High marks for schools head

The Baltimore Sun

UPPER MARLBORO -- He's been called a "rock star," a passionate visionary, a man who has given hope to people in need of uplifting.

John E. Deasy is not an evangelical preacher or a musician. He's a middle-aged guy in a suit who spends his days worrying about "restructuring implementation" and "adequate yearly progress." And he has what is perhaps one of the most difficult jobs in Maryland.

He's a superintendent of schools, in this case in Prince George's County, a system that has nearly as many challenges as Baltimore and 50,000 more students.

"I can tell you, I have never seen someone to bring such passion and leadership to this county. I don't know where he gets his energy from," said Warren Brown, head of the county's Council of PTAs.

"My impression is that he is doing a remarkable job thus far," said state Sen. Ulysses Currie, a Prince George's Democrat.

So why are constituents in this majority-black school system - from parents to lawmakers to school board members - so enthusiastic about him?

Some say his predecessors were an easy act to follow. Superintendent Iris T. Metts never got along with the county school board, at the time an elected panel that was itself dismissed. The next superintendent, Andre J. Hornsby, was indicted on corruption charges.

And Deasy has been in the county for less than a year. The honeymoon, even his supporters say, is not over. In the end, they say, he will be judged not on his charm, his work ethic or his beliefs, but whether the test scores go up.

"If there isn't improvement in the satisfaction of the parents and in test scores, we might have a different impression of the progress he is making," Currie said. "The media don't like to love you too long."

But for right now, Deasy, 46, has brought to the county an energy and single-mindedness that has drawn high praise. He routinely asserts that all students have the right to good schools, a simple philosophy that parents were eager to hear. He says this to everyone he meets in the county and around the state. "Rigor can't be an accident of geography," he said during an interview in his office in Upper Marlboro. "It is a civil rights issue. It is a kids' civil rights issue."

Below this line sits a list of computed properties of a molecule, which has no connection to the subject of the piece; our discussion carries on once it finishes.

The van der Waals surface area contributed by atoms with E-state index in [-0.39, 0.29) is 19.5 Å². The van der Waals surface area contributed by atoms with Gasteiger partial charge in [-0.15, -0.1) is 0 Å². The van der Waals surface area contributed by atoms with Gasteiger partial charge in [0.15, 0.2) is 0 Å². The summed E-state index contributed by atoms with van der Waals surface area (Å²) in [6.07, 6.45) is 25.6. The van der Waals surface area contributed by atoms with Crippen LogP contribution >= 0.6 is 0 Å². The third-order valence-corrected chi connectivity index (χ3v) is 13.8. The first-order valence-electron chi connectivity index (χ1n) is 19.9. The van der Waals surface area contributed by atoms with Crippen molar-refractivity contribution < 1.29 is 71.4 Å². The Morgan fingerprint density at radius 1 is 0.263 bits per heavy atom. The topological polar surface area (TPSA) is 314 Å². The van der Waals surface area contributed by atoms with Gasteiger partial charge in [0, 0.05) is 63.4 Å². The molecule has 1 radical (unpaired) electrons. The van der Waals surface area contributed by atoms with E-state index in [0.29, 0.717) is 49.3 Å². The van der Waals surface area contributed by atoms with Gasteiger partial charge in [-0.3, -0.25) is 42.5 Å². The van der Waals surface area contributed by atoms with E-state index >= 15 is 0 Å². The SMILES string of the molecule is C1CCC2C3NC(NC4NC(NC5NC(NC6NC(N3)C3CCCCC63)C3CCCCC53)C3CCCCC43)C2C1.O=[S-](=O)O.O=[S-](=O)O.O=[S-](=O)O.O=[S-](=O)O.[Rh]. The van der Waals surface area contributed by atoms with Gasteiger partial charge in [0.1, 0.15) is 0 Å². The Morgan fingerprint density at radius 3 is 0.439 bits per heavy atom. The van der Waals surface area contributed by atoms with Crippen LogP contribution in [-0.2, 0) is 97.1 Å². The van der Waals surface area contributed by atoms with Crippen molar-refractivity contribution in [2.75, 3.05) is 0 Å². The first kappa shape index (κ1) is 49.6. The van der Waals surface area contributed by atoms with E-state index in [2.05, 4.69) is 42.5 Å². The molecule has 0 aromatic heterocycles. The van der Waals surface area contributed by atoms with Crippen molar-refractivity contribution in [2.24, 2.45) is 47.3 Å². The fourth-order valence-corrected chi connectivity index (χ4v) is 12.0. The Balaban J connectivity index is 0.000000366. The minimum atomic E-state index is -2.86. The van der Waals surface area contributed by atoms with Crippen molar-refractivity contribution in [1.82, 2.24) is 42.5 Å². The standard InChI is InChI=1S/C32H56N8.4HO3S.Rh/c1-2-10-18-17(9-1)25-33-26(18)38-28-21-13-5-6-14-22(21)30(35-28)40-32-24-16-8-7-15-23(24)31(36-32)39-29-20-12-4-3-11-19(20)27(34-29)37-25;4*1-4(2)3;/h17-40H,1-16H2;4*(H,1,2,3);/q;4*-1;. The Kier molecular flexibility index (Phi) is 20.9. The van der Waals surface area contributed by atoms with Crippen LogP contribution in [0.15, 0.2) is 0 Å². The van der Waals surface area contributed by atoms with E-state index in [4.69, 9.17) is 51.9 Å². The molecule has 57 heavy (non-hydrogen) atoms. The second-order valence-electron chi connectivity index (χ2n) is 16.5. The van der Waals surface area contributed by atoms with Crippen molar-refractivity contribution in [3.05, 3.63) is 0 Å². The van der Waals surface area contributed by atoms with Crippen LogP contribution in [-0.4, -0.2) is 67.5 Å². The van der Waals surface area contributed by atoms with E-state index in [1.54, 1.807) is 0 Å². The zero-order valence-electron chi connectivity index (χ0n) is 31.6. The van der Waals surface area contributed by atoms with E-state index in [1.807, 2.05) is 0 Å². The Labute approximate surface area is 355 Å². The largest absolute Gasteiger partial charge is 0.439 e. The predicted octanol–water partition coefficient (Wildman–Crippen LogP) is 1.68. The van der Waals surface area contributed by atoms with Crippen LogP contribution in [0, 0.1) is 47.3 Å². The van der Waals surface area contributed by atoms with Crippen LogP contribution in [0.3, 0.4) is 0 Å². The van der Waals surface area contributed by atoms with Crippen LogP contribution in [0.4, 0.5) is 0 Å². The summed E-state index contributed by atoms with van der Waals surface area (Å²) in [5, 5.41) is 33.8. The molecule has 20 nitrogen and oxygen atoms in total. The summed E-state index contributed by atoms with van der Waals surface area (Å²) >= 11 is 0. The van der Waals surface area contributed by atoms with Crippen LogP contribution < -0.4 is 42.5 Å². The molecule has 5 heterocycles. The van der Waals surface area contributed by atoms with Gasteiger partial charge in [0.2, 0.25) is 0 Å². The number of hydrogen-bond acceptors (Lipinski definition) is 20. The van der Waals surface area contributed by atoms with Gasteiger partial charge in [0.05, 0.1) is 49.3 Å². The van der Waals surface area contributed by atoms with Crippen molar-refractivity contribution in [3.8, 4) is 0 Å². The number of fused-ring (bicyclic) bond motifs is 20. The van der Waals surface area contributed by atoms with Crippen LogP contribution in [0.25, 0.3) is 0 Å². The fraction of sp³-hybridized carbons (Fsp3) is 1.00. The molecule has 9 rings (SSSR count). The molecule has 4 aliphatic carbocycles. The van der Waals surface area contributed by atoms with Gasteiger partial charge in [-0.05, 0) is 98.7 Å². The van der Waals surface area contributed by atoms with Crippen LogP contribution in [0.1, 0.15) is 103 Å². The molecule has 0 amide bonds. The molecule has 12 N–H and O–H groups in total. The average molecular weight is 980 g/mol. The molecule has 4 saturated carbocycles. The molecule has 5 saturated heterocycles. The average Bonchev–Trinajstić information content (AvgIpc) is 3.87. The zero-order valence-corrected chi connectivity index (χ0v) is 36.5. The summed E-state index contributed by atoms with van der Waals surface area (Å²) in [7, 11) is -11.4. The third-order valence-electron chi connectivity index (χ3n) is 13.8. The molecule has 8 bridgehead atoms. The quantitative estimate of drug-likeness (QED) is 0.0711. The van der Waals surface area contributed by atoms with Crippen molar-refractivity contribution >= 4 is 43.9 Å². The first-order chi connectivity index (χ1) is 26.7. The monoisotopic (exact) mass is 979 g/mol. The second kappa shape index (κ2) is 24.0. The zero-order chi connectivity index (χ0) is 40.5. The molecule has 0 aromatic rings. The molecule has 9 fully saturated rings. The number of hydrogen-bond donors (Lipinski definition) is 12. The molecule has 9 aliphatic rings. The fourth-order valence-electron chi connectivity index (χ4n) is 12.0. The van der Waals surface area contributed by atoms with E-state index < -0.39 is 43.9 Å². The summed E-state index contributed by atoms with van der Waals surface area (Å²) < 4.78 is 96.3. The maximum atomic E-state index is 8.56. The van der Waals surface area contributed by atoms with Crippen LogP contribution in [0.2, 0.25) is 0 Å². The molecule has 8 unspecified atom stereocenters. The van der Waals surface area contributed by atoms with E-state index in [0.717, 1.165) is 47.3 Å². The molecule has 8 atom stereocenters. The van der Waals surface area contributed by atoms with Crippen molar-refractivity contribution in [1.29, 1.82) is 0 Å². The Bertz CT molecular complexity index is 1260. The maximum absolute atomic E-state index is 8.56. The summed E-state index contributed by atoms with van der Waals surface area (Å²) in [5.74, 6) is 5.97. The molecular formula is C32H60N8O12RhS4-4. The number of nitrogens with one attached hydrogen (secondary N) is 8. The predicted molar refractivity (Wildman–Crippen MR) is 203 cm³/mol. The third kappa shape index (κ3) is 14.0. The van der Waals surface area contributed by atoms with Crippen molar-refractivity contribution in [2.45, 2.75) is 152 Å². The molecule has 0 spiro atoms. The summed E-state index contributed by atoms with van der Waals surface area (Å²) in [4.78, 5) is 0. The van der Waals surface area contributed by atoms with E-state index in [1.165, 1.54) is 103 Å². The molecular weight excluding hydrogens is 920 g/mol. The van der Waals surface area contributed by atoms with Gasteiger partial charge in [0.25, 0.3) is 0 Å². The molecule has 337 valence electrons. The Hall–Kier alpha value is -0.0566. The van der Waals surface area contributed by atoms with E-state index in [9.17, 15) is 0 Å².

System in crisis

When he arrived in May, the state was on the verge of putting the entire county school system into corrective action, a status under the federal No Child Left Behind Act for systems with a high percentage of schools that have failed to meet standards for many years in a row.

The state had taken the same action against Baltimore, and it resulted in a series of forced administrative and curriculum changes. But Deasy put together a master plan to try to keep the state at bay. When he went before the State Board of Education last summer, with dozens of Prince George's politicians and administrators filling the halls to support him, board members were so impressed that they backed off, saying they would give him the opportunity to try his reforms.

"We were so convinced that he had taken all the right steps to turn around the system that we didn't have to substitute our plan instead of his," said state schools Superintendent Nancy S. Grasmick.

He has assigned teams of specialists to 83 schools where the test scores are particularly low. They concentrate on improving the leadership and analyzing test data to improve teaching.

He has added more Algebra I classes in middle schools, increasing the percentage of middle school students who take the course from 13 percent last year to more than 18 percent this year. He says he intends to increase that number until about 30 percent of students are taking the course before high school, as is common in suburban districts.

Deasy also is working with the College Board to get 200 teachers trained to teach Advanced Placement classes next fall. Few high schools in the county offer AP courses. But next year, he says, every high school will have at least five core AP classes.